Wednesday, August 03, 2005

A Suspicious Object

While a delightful East Indian lab tech was extracting some blood from me this morning in the Davies Hospital lab, a "Code Red" was announced over the speaker system along with "this is not a drill, this is a real alert." "What's a Code Red?" I asked him. "A fire," he replied. As it turned out, it was a completely false alarm, with some miserable character having pulled a fire alarm on the second floor and as I left, the fire engines were driving away from the entrance to the hospital.

Returning to the Civic Center, where I live at the corner of Franklin and McAllister streets, there was more phony mayhem. At about 3PM, a small contingent of police and Department of Parking and Traffic guys were keeping cars and pedestrians off of McAllister Street between Van Ness and Polk. "What's going on?" I asked, and they replied that "a suspicious object" had been found. "And WE'RE not checking it out."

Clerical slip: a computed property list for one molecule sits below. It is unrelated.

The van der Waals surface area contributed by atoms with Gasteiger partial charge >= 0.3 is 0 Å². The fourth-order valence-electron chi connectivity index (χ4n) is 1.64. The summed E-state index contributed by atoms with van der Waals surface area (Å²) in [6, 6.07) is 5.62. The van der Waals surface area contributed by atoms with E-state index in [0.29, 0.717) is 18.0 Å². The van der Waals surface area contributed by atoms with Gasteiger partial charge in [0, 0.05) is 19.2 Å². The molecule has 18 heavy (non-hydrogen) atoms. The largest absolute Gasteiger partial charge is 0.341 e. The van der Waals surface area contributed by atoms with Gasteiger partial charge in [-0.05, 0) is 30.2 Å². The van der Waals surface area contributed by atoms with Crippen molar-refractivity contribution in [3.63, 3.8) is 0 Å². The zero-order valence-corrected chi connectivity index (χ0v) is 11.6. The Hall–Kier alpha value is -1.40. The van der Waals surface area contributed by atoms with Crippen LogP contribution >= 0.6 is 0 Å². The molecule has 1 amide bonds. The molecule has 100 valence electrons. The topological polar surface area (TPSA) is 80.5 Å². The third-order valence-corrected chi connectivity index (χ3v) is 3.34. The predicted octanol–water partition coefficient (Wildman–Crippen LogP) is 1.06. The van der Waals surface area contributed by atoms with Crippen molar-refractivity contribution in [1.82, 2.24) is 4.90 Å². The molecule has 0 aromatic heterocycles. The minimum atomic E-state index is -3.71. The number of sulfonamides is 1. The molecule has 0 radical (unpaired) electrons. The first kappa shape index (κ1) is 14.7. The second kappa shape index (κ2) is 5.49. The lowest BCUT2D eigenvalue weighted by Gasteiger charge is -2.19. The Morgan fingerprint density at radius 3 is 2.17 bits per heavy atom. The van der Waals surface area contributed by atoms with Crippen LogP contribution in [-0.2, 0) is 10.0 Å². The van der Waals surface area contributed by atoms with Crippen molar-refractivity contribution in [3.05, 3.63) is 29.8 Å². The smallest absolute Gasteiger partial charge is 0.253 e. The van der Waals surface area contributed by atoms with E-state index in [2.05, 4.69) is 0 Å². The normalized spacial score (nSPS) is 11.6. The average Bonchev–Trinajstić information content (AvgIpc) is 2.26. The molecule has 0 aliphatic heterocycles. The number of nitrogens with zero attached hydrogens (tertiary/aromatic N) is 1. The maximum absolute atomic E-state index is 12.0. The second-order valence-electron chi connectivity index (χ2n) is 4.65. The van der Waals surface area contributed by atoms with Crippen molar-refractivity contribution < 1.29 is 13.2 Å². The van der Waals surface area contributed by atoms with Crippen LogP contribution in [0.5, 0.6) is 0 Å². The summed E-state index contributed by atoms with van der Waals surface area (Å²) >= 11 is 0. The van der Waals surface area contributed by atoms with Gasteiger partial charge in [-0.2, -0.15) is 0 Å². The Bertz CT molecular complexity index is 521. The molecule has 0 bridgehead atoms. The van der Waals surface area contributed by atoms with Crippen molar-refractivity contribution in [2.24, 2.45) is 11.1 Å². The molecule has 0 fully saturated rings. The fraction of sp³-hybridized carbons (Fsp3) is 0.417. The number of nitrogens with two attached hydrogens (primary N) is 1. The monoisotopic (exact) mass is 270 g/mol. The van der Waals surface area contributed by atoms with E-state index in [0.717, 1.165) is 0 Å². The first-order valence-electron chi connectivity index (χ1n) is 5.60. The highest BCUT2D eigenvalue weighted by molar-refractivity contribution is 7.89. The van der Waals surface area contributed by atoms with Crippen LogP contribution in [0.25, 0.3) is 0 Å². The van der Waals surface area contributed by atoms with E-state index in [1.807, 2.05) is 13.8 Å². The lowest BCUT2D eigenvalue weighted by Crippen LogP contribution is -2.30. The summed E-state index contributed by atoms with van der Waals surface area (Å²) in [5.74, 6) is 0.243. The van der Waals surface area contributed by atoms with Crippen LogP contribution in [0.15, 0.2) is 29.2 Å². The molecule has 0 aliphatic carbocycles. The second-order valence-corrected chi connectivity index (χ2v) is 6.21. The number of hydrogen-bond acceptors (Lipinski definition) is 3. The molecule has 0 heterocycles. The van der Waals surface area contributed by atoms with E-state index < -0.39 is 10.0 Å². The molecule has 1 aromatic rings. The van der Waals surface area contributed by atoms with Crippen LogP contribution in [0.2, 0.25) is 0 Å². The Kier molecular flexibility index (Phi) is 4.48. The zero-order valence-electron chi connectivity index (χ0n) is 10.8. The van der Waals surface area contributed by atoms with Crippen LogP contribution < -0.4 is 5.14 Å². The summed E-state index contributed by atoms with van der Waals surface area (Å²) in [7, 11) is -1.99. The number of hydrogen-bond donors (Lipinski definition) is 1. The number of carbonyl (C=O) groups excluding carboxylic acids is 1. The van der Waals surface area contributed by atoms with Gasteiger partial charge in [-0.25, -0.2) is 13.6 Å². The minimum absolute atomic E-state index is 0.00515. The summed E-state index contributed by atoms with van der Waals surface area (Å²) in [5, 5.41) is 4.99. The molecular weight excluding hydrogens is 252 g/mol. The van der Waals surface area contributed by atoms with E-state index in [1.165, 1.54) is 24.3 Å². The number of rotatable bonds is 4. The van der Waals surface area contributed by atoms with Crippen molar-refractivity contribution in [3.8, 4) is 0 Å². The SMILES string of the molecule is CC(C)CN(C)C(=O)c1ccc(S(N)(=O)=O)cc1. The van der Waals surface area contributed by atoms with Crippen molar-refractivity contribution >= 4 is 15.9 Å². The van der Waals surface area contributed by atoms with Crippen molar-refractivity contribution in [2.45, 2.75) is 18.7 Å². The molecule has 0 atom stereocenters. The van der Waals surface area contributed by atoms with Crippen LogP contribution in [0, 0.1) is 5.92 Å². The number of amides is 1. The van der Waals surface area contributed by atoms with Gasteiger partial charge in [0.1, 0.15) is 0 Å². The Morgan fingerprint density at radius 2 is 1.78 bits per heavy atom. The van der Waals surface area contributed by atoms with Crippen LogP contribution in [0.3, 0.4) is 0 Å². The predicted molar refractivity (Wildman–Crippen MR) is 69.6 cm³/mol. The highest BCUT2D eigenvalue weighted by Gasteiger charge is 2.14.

The police in San Francisco, at least compared to what I grew up with in Southern California, are a pretty mellow lot. Many of them are as lazy as can be and the department itself doesn't solve many crimes, but that's okay too. Anyway, the group in these photos were genuinely friendly, particularly when I told them I lived in the neighborhood.

I went home and worked for an hour before deciding to check out how the situation was evolving. I asked one of the policeman if City Hall was open and to my amazement it was, but that one had to cross Van Ness and walk on the Opera House side, and then enter through the Grove Street basement entrance.